Researchers from the University of Louisiana at Lafayette found that, compared to participants taking a placebo, participants supplemented with 250 mg of A-GPC, a molecule in the choline synthesis pathway, demonstrated the greatest improvement in performing a counter-movement jump.
“It can be suggested that athletes and coaches looking to improve performance in events that emphasize velocity and power consider adding A-GPC to their nutritional strategy,” the researchers wrote in their study, published in the Journal of the International Society of Sports Nutrition.
The researchers were led by Dr David Bellar, an assistant professor in the university's School of Kinesiology. He also authored the most recent study on A-GPC prior to this current one, published in 2015, which suggested that the molecule may boost lower body force production in only six days of supplementation.
The participants were 48 healthy college-aged males recruited from the university, representing a “convenience sample of recreationally trained subjects.”
After an overnight fast, the participants’ body measurements were collected and an assessment of three exercise moves (counter-movement jump, isometric mid-thigh pull, and upper body isometric test) was conducted.
Participants were assigned to one of four groups: A 500 mg A-GPC group, 250 mg A-GPC group, a 200 mg caffeine group, or placebo of microcrystalline cellulose, all in capsule form. All capsules were provided by Austin, TX-based Chemi Nutra, and their contents verified by an independent lab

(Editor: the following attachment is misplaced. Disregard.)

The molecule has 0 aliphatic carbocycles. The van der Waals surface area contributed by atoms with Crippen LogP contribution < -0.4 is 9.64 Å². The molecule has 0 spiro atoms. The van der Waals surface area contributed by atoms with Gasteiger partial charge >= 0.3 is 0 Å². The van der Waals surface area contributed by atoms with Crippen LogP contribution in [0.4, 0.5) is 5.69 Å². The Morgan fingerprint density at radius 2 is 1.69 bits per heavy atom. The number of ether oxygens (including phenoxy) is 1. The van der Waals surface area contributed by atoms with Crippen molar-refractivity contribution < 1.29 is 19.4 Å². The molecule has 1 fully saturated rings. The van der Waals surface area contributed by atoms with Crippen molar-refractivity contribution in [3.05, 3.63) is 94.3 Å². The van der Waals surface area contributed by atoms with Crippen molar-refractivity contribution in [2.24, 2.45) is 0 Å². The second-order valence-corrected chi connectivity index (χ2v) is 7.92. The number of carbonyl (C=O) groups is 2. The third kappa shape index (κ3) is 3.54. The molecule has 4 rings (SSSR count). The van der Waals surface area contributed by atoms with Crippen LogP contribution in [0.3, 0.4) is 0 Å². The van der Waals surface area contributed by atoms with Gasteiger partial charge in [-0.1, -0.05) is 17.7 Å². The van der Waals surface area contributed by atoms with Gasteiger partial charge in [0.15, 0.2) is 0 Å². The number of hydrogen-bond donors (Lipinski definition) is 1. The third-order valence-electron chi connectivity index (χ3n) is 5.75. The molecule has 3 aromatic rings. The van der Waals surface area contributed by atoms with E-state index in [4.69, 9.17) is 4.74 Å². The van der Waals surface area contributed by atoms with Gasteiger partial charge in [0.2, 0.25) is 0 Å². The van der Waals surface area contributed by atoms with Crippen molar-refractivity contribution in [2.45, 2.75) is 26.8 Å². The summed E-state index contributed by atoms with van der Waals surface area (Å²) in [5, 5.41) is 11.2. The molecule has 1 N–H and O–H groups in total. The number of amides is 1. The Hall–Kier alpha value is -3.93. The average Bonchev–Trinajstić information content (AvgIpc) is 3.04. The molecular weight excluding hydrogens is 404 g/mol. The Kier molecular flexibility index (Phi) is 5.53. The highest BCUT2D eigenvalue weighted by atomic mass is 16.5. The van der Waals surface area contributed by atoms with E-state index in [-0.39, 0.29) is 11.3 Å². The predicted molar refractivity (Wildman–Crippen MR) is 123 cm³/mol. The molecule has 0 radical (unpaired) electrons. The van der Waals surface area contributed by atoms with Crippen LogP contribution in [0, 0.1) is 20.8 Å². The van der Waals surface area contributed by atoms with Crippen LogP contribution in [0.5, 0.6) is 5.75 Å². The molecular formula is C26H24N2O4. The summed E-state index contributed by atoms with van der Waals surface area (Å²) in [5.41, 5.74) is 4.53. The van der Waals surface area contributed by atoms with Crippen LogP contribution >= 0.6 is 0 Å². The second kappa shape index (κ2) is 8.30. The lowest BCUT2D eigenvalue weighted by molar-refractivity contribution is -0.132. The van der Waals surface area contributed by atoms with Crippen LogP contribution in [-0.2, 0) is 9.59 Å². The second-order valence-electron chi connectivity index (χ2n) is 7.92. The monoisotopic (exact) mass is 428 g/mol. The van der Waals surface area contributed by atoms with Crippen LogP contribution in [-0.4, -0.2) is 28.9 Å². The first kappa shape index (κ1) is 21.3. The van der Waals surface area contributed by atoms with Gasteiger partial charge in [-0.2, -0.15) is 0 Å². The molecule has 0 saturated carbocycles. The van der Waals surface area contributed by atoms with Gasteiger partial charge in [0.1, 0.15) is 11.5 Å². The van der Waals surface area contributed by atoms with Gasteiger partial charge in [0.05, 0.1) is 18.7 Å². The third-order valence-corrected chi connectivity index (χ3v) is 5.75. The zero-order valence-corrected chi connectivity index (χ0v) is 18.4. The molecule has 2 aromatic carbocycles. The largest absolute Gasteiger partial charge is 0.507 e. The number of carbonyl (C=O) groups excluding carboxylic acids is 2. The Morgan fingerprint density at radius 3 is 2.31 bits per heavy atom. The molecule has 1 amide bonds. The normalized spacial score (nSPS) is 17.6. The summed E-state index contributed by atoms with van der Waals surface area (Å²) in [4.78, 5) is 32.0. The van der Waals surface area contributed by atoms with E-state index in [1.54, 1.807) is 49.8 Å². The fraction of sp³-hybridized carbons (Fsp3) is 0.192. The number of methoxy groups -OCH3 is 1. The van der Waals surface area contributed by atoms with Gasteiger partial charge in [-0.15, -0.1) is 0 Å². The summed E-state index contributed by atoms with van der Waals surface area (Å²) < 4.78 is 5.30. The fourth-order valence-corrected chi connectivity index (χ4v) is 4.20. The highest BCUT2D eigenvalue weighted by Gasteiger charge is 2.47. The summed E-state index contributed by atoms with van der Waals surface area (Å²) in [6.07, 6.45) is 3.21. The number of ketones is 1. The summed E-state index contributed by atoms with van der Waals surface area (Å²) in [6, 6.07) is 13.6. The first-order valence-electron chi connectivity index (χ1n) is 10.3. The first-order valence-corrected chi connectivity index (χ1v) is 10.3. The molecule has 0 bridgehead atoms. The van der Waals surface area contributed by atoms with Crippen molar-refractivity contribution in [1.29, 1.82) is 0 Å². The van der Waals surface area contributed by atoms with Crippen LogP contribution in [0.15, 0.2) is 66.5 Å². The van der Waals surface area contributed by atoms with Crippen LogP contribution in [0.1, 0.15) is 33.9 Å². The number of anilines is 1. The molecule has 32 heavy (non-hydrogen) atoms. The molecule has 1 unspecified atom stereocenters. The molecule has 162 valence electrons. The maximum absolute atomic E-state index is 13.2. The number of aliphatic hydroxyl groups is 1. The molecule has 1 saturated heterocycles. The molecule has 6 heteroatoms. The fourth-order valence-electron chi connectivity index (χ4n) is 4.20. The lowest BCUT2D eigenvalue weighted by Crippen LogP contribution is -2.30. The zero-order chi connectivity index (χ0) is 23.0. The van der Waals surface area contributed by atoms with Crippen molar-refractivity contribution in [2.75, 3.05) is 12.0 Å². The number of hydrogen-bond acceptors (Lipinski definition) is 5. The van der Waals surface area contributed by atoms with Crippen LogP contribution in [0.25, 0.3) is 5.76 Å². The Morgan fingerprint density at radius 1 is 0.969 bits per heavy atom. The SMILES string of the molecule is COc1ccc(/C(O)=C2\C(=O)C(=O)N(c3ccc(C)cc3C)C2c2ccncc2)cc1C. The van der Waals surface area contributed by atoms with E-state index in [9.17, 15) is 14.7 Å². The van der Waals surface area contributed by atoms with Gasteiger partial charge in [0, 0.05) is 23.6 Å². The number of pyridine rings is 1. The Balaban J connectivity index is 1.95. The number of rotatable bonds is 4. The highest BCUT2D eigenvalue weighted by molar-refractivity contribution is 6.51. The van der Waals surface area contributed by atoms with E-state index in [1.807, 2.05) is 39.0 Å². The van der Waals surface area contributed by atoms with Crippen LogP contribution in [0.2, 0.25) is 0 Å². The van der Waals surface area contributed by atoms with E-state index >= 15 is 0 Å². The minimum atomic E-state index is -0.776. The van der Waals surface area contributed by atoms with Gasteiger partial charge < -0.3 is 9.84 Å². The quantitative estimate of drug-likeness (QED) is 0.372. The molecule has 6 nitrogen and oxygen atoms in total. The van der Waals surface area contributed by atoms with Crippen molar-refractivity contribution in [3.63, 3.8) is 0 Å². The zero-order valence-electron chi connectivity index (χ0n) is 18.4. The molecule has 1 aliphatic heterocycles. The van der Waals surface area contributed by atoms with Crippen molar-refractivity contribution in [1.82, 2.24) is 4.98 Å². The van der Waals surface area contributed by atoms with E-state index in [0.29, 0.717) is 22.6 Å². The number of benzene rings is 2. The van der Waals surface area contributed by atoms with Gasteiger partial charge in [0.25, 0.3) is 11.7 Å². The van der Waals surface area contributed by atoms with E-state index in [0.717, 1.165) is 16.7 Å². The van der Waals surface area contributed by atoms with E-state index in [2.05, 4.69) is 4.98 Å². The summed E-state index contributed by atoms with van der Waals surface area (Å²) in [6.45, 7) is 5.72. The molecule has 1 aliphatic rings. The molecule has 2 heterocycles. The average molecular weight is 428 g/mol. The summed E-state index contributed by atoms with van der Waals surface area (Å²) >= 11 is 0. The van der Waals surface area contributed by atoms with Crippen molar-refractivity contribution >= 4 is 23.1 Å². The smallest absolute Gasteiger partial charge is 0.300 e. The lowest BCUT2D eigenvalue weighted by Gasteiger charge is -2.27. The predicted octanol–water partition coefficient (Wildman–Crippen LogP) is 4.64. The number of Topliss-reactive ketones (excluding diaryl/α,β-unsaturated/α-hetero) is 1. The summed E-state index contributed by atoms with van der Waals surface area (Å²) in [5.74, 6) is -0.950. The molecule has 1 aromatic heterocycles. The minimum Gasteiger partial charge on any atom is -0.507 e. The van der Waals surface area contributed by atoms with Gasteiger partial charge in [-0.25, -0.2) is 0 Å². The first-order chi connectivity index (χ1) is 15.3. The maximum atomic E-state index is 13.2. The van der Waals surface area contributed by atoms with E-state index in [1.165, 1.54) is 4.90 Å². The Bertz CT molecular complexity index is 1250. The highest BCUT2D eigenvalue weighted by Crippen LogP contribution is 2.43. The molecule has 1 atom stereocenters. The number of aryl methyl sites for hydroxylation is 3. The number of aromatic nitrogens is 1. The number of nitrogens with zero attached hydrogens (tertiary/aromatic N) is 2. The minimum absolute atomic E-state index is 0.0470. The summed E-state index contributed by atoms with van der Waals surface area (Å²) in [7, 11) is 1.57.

The first dose was given with cool water, after which the participants sat quietly for 120 minutes. At 60 minutes and 120 minutes after ingestion, blood samples were collected.
Then, the participants were given the capsules to take home and consume twice a day in the next six days. On the final intervention day, the participants were asked to come to the lab and perform the same exercise moves.
‘250 mg may represent the minimum dose necessary to see performance changes’
No differences were noted between the groups for most of the exercise procedures, but the researchers observed improvement in maximum velocity and maximum mechanical power on the countermovement jump exercise.
“The data from the present study suggests that 250 mg may represent the minimum dose necessary to see performance changes,” according to the report.
Analyzing choline as a sports nutrition supplement came from the hypothesis that choline depletion is thought to play a possible role in fatigue. While studies on other forms of choline, such as choline salts or choline citrate, have had mixed results, recent studies on A-GPC have been more promising, the researchers argued.
“Future research on A-GPC should focus on larger doses for significant performance benefits, while doses lower than this should focus perhaps on other neurological benefits,” the researchers concluded.
Source: Journal of the International Society of Sports Nutrition
Published online 5 Oct 2017, https://doi.org/10.1186/s12970-017-0196-5
“Evaluation of the effects of two doses of alpha glycerylphosphorylcholine on physical and psychomotor performance”
Authors: L. Marcus, J. Soileau, L. Judge, D. Bellar